When the switch contacts 11 and 20 are in engagement with the contacts 12 and 18 respectively, which occurs before the key 27 is depressed by the player, the charge on the capacitor C will be zero. This is because the switch contact 11 is connected to ground through terminal 12 and the capacitor will discharge through resistor R to ground if it initially had any charge. The capacitor C will be charged to the potential of the variable bias 19 because contact 20 engages terminal 18.
When the key 27 is depressed, the contacts 11 and 20 will move out of engagement with terminals 12 and 18, respectively, and there will be a time delay before these contacts engage contacts 13 and 22, respectively. During this time, the capacitor C will be at least partially charged from the attack variable voltage 10. When contact v11 engages contact 13, the capacitor C will supply current through the diode D and resistor R to complete the charge on capacitor C to the voltage level of the capacitor C The time that current will be drawn from capacitor C to charge capacitor C will depend upon the time that it takes the contact 11 to move from the reference bias contact 12 to contact 13. If this time is relatively short, the capacitor C will be only slightly charged when contact 11 engages contact 13 and it will take a relatively larger amount of charge from capacitor C to completely charge the capacitor C On the other hand, if the contact 11 takes a relatively long time to move from contact 12 to contact 13, the capacitor C will be substantially charged when the contact 11 engages the contact 13 and it will take a relatively small amount of charge from the capacitor C to complete charging of the capacitor C The result is that the charge transferred between capacitors C and C varies as a function of the time delay of switch S As the capacitor C discharges into the capacitor C the potential at the base of the transistor T remains substantially constant while the voltage on the collector of the transistor goes up proportionally by the amount of charge transferred to the capacitor C When the collector voltage reaches about one-half volt or more, the gating circuit 23 allows the signal from the tone generator 24 to be supplied to the output circuit 26. The gating circuit has an output which varies with the potential on the collector of the transistor T and the voltage on the collector of transistor T controls the gain of the gating circuit 23. Thus, if the key 27 is hit hard the gating circuit 23 has a high output and the output from the output circuit 26 will be a high energy signal. n the other hand, if the key 27 is hit lightly, the gating circuit 23 will have a lower output and the output from the output circuit 26 will be relatively small.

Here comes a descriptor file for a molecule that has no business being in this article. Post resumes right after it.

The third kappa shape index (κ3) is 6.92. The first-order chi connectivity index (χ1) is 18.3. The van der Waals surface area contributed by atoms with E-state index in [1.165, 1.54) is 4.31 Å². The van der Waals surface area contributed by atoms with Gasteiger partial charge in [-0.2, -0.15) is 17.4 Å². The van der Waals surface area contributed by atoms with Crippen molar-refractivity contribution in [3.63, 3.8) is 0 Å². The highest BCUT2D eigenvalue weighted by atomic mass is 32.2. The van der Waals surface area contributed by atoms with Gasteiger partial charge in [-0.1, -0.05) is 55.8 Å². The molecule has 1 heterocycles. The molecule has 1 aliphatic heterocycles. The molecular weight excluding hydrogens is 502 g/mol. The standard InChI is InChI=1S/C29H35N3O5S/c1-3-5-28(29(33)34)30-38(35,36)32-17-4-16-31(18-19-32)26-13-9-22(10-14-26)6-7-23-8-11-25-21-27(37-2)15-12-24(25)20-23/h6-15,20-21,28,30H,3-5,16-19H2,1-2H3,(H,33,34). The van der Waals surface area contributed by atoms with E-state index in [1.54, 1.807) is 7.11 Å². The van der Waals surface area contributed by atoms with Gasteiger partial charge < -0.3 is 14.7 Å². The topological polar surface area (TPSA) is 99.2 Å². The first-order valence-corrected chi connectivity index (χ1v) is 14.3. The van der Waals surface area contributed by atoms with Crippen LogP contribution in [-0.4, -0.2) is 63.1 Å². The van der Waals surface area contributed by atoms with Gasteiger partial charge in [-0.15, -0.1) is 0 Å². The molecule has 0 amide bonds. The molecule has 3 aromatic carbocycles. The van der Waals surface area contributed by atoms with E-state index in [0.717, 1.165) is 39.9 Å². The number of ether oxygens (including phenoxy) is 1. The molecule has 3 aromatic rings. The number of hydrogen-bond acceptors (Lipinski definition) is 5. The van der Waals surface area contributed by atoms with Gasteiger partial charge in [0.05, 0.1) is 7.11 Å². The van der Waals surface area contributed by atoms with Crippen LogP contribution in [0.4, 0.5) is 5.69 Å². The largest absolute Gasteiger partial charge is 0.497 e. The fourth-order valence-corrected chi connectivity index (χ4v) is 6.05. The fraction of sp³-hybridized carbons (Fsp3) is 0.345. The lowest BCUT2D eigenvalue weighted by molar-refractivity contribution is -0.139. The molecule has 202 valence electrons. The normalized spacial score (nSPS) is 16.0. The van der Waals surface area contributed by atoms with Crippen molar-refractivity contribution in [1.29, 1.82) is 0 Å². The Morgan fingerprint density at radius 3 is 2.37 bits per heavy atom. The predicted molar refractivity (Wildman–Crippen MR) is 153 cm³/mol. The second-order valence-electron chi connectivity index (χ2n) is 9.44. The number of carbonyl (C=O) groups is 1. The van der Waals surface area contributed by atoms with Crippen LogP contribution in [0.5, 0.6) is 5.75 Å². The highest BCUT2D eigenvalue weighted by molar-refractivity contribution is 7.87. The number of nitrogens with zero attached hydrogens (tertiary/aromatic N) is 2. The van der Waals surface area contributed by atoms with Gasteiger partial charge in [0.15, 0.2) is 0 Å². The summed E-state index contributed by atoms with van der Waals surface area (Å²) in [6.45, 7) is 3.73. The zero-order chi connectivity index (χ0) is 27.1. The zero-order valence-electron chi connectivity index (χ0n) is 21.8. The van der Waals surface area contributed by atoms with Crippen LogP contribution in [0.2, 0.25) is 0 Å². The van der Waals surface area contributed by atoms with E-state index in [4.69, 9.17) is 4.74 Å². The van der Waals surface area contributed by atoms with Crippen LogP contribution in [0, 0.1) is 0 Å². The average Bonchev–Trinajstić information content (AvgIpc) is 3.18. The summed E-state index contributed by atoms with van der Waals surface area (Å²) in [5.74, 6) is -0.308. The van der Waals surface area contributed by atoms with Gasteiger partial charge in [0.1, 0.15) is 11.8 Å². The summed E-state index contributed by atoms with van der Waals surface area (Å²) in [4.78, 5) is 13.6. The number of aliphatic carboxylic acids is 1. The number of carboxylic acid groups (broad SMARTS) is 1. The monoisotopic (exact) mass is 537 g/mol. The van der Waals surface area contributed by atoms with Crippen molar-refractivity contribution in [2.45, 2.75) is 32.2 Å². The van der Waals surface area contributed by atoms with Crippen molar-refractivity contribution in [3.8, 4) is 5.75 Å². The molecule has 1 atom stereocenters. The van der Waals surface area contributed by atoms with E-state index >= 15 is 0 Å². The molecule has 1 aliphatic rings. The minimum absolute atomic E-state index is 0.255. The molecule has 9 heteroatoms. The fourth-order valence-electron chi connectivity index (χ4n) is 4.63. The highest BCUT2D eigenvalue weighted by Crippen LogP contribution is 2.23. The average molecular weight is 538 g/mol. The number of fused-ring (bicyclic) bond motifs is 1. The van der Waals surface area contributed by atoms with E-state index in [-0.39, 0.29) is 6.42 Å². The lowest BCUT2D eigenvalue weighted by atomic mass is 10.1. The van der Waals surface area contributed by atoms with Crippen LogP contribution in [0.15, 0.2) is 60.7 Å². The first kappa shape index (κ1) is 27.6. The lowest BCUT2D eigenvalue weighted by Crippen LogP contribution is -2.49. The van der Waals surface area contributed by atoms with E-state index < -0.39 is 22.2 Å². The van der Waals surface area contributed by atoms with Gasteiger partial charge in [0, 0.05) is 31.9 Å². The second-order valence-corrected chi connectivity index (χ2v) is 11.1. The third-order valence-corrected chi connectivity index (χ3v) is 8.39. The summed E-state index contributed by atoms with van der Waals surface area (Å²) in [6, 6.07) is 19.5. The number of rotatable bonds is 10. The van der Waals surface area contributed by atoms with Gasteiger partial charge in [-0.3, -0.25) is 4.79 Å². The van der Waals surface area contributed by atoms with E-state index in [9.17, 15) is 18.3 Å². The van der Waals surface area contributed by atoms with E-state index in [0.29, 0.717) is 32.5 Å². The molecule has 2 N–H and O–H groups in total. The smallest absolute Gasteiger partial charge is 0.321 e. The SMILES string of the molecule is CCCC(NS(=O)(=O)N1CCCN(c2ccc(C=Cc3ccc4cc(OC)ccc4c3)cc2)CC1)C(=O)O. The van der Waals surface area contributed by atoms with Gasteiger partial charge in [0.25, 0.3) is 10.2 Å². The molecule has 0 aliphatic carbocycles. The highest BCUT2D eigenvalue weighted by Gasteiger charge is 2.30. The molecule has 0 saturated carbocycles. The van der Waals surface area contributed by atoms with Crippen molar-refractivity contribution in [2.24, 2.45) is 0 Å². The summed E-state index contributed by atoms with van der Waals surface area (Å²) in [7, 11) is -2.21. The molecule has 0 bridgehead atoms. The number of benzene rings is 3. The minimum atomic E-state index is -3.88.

When switch contacts 20 of switch S engages contact 22, resistor R provides a key hold-on function with the variable bias 19 supplying the holding signal.
The bias source 19 charges the capacitor C through contact 18 in the key-up position. On key-down position, the capacitor C transfers charge through the contact 13 to the capacitor C as explained above. Such transfer is augmented by a very small amount by the bias source 16 through the high resistances R and R until the diode D cuts off,- whereupon the capacitor C is slowly recharged through the key-down decay resistor R to provide a key-down decay rate. The bias source 16 is variable to enable selection of said decay rate, and if the decay rate is set sufiiciently high, a sustain will be produced. On release of the key, bias source 19 continues the decay at a rate determined by its setting to provide a key-up decay rate.
Resistor R assures that diode D is cut off when a low attack voltage is used, and thus enables the circuit to be operated in low dynamic keying ranges.
The terms discharging and charging as used herein are used to designate a direction relative to each other, and are each to be treated as having a reversed meaning when equivalent reversals are made in the circuit.
It will be understood that modifications and variations may be effected without departing from the scope of the novel concepts of the present invention.
I claim as my invention:
1. A dynamic keying circuit for an electronic organ having manual keys for keying tone generators to audio output circuits comprising,
(a) a first capacitor;
(b) a first resistor connected to the first capacitor;
(c) a first switch with a movable contact controlled by one of the manual keys, the movable contact of the first switch connected in circuit with the first capictor and the first resistor and movable to a first position to discharge the first capacitor;
(d) a first bias means connected in circuit with the first resistor and first capacitor to charge the capacitor when the movable contact of the first switch is moving from the first position to a second position;
(e) a second capacitor connected to the first switch and to the first resistor and the first capacitor when the first switch is in the second position;
(f) a second bias means connected to the second capacitor to charge it;
(g) a second resistor in circuit with the second bias means and the second capacitor; and